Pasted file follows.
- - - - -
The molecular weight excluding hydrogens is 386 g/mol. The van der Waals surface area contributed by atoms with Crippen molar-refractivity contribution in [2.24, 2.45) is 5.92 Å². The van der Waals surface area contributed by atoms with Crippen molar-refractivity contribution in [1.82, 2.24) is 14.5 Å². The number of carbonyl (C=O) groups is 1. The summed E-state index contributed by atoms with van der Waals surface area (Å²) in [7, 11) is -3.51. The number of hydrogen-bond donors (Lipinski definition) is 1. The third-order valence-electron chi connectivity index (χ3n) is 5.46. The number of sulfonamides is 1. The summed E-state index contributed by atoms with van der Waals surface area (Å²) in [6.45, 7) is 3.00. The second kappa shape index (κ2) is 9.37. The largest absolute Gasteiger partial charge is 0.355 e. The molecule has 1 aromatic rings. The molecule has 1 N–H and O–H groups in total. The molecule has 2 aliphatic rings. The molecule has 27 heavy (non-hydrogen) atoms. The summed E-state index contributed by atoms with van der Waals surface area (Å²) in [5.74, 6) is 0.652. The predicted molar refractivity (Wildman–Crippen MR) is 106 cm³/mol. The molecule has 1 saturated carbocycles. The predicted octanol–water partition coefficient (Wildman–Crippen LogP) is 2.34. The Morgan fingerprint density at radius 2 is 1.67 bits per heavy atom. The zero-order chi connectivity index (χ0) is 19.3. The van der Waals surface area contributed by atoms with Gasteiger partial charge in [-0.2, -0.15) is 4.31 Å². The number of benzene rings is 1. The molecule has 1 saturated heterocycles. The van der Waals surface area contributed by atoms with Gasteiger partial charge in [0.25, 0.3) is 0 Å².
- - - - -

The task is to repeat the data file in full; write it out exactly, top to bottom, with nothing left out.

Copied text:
The molecular weight excluding hydrogens is 386 g/mol. The van der Waals surface area contributed by atoms with Crippen molar-refractivity contribution in [2.24, 2.45) is 5.92 Å². The van der Waals surface area contributed by atoms with Crippen molar-refractivity contribution in [1.82, 2.24) is 14.5 Å². The number of carbonyl (C=O) groups is 1. The summed E-state index contributed by atoms with van der Waals surface area (Å²) in [7, 11) is -3.51. The number of hydrogen-bond donors (Lipinski definition) is 1. The third-order valence-electron chi connectivity index (χ3n) is 5.46. The number of sulfonamides is 1. The summed E-state index contributed by atoms with van der Waals surface area (Å²) in [6.45, 7) is 3.00. The second kappa shape index (κ2) is 9.37. The largest absolute Gasteiger partial charge is 0.355 e. The molecule has 1 aromatic rings. The molecule has 1 N–H and O–H groups in total. The molecule has 2 aliphatic rings. The molecule has 27 heavy (non-hydrogen) atoms. The summed E-state index contributed by atoms with van der Waals surface area (Å²) in [5.74, 6) is 0.652. The predicted molar refractivity (Wildman–Crippen MR) is 106 cm³/mol. The molecule has 1 saturated carbocycles. The predicted octanol–water partition coefficient (Wildman–Crippen LogP) is 2.34. The Morgan fingerprint density at radius 2 is 1.67 bits per heavy atom. The zero-order chi connectivity index (χ0) is 19.3. The van der Waals surface area contributed by atoms with Gasteiger partial charge in [-0.2, -0.15) is 4.31 Å². The number of benzene rings is 1. The molecule has 1 saturated heterocycles. The van der Waals surface area contributed by atoms with Gasteiger partial charge in [0.25, 0.3) is 0 Å².